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I'm looking for a Windows 7 and XP compatible Windows desktop panning/scrolling tool.

This is to solve a problem where some applications, for example MSN, have settings/preference Windows that are not resizeable. I have a netbook with a small maximum screen resolution, i.e., 1024x600.

The fixed non-resizeable windows are too large for this display screen size so I cannot see all of the items on these windows, particularly the OK button to save settings.

I would like a desktop scrolling/panning tool where if I move my mouse pointer to any edge of the display, it pans to show the region of the too-large-fixed window that I could not see.

I use a Samsung N110 and Toshiba NB100 netbooks.

I'm looking for:

  • A general program that provides desktop panning/scrolling/expanded resolution to allow all regions of a non-resizeable fixed window
  • Preferably a non-graphics hardware specific program, but will accept a solution that works with both the above machines.

I'm not looking for (i.e. unsatisfactory answers others have asked that I've already searched and found):

  • Advice on what programs to use that don't have the problem of fixed windows
  • Alternative operating system solutions
  • Plugging in an external monitor with larger resolution - I use this option, but I need a solution when one is not available, e.g. while travelling, etc.
  • Advice about not using small screen netbooks - I enjoy the compact convenience of them
  • Advice about change the DPI settings in the Control Panel Display settings.
  • Advice about guesswork with the tab key to move the focus the off-screen item I cannot see.
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    If you press Alt-Space, then M, you can use the keyboard keys to move the window. Not quite what you're asking for, but I think it'd solve the problem.
    – Phoshi
    Dec 19 '09 at 12:09
  • Phoshi - No it doesn't, as the cursor locks to the title bar, and you can't move the cursor off screen.
    – cometbill
    Dec 19 '09 at 12:58
  • You can use the directional keys.
    – Phoshi
    Dec 19 '09 at 13:05
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    Good question, but god I hated that title ;-)
    – Ivo Flipse
    Dec 19 '09 at 14:01
  • I think Phoshi is right, I've just tried your steps Phoshi and when I press the up directional key the Window does move off the top of the screen, so this would enable me to see the bottom where the OK button is located. By the way, I press the Escape key to get the pointing system out of this mode and back to normal mouse driven usage before. Thanks Phoshi. Dec 20 '09 at 13:06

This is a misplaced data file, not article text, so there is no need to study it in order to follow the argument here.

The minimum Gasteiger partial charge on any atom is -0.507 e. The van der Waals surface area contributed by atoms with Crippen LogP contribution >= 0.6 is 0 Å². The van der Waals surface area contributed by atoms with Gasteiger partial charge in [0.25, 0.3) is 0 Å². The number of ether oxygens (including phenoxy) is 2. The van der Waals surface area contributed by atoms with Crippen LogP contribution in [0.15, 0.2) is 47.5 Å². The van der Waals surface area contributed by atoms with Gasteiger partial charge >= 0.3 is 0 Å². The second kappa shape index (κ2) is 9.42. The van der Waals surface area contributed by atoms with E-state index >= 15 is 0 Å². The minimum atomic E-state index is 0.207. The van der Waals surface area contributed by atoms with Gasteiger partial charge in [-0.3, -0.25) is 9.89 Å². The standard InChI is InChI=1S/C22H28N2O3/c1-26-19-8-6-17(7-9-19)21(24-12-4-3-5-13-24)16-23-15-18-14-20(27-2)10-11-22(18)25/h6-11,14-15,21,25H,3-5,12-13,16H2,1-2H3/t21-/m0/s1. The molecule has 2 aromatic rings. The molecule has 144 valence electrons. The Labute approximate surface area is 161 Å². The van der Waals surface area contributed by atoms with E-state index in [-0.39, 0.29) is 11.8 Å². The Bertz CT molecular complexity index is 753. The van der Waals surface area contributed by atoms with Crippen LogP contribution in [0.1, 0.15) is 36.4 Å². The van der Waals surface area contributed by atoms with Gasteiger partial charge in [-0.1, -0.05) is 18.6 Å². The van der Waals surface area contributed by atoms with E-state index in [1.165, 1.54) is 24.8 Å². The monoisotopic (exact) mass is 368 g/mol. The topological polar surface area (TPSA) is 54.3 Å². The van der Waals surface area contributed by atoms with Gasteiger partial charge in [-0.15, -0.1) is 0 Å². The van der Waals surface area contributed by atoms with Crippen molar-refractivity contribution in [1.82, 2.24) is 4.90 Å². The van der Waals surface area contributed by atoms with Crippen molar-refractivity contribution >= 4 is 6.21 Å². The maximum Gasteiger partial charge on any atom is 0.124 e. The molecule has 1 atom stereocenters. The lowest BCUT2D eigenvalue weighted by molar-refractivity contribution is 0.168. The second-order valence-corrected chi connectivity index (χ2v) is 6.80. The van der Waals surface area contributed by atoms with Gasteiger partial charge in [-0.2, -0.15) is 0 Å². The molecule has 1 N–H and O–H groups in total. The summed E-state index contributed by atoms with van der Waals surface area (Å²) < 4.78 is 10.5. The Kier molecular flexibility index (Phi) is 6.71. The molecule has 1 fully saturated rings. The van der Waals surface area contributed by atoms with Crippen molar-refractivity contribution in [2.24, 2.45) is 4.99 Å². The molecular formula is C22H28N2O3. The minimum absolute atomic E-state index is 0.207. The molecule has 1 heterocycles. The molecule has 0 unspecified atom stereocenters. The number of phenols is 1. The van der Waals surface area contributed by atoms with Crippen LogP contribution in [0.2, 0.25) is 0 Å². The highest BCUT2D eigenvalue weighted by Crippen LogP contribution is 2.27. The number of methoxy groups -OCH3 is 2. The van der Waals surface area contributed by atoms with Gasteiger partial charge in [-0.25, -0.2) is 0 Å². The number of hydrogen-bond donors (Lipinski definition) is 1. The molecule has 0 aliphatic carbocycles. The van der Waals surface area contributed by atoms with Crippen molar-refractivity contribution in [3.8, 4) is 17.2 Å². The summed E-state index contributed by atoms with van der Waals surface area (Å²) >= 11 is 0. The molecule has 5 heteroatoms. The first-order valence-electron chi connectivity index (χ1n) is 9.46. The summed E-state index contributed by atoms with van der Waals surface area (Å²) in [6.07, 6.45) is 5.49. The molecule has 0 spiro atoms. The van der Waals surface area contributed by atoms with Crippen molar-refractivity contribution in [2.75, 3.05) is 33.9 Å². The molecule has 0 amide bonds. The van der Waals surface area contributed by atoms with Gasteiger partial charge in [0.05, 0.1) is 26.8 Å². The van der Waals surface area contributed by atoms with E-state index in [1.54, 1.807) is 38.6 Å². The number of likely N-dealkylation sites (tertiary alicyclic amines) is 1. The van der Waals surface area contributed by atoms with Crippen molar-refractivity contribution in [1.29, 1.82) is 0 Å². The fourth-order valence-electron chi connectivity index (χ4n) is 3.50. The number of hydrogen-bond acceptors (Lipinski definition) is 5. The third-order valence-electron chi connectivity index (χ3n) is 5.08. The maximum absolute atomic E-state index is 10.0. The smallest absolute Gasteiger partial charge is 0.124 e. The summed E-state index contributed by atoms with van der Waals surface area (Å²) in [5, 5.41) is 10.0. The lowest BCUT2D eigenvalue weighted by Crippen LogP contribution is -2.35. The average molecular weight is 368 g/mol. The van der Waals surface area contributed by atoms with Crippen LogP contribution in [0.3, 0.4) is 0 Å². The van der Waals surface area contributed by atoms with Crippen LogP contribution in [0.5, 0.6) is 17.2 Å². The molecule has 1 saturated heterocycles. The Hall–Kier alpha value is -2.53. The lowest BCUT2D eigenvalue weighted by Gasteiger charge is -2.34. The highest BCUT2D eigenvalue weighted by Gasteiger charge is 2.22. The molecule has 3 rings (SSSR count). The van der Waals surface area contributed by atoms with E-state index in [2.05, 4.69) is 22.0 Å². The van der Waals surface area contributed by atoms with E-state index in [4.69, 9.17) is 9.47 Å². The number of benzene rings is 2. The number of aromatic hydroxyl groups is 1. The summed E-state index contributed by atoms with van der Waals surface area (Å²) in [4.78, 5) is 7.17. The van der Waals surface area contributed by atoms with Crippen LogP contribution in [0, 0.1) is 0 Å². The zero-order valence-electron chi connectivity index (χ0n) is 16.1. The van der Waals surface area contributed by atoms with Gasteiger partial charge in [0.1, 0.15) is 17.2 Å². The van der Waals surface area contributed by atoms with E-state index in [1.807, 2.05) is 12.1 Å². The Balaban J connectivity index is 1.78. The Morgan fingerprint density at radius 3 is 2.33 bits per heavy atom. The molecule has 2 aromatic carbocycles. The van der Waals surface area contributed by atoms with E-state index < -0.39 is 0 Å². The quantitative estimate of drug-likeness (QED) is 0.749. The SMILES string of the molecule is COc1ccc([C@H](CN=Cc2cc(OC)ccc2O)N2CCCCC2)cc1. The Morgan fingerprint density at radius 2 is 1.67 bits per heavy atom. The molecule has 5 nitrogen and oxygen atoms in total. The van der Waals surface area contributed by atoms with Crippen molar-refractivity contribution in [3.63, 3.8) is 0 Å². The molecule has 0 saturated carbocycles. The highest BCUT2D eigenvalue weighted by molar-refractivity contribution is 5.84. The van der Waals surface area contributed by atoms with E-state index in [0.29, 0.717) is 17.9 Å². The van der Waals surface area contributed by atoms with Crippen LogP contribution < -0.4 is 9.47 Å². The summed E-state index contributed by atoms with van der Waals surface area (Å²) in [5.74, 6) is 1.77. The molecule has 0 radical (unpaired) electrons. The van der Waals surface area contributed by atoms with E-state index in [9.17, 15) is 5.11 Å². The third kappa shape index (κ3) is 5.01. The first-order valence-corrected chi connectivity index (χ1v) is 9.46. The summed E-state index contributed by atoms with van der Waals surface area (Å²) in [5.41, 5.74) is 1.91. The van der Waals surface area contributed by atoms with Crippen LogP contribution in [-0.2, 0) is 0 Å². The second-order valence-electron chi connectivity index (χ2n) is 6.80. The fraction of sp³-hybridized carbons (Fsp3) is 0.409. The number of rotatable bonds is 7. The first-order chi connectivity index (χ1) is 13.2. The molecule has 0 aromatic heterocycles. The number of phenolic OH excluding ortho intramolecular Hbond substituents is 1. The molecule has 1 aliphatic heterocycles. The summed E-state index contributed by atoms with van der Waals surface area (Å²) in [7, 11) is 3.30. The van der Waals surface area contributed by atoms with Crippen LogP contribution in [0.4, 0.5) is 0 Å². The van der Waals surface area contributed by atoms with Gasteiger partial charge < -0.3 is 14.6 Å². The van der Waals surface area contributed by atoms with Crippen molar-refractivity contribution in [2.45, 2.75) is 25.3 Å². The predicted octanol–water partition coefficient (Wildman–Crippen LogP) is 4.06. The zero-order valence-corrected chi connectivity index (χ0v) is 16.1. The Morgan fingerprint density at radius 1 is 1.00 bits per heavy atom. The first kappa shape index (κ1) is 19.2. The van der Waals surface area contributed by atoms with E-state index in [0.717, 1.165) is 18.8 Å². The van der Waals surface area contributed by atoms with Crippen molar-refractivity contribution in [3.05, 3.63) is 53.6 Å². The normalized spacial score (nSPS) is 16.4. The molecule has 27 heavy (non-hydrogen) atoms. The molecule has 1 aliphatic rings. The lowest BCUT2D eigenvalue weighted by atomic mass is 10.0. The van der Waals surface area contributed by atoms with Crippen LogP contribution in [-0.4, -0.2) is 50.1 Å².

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AltMove windows and mouse manager

You can move windows and controls which do not support this ability.

You can resize windows and controls which do not support this ability.

You can hide any window from desktop (to tray bar or completely) and restore it.

You can change opaque of window.

You can assign key-mouse combinations to standard menu items of different programs.

Use mouse to run your programs and open documants from evevrywhere.

AltMove is freeware, portable and works for all Windows versions.

A real blessing for netbook owners ... :)

As for a 'scrolling application': I don't know about Samsung and Toshiba, but the Eee PC (I swear by Asus netbooks) comes with a tray utility that allows the user to switch quickly to 1024 x 768 (scrolling). I'd be surprised if other manufacturers aren't aware of the limitations imposed by 1024 x 600.

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  • "resize windows and controls which do not support this ability." -> Yes this works with settings windows. Thanks! I can now vertically collapse the Window a little so that I can see the bottom where the OK button is located. It sure is a real blessing - and it runs without needing installation. Which makes it more portable to put on a USB stick. It's on my dinky NB100 and has a desktop shortcut. Thanks Molly! Dec 20 '09 at 12:57
  • Also, I saw the tray resolution utility on a friend's Asus 701 EEE PC 4Gb Surf Netbook - it has a 7" display which has a native resolution of 800x480! I had installed, via nLite Windows install size reducing tool, a stripped down version of Windows XP Pro on its tiny 4Gb flash drive. Followed by the Asus display drivers/utilities and was checking the resolution settings and saw that useful feature that you described - there are options for 800x600 and 800x480. Dec 20 '09 at 13:00
  • i have a 701 4G myself but since the 10" laptops are pretty much standard these days, i chose this example. on a 10" ASUS netbook you can switch between 1024x600 and 1024x768. and yes, i'm using nLite muself, when you have a 4 GB SSD, every byte of disk space becomes quite precious. :)
    – Molly7244
    Dec 20 '09 at 13:10
  • Interesting to hear you used nLite too - how much were you able to reduce the final install by? I managed to have 1.25Gb free out of 4Gb - which I think was a reduction of 1.0Gb compared to a standard fresh re-install I did for my Dell Inspiron. I must admit I was overcautious about leaving things in the install, as my first attempt removed vital DHCP components for connecting to wireless internet. This is a side-track to this question - so I'd be happy to discuss it further elsewhere if appropriate. Dec 20 '09 at 13:29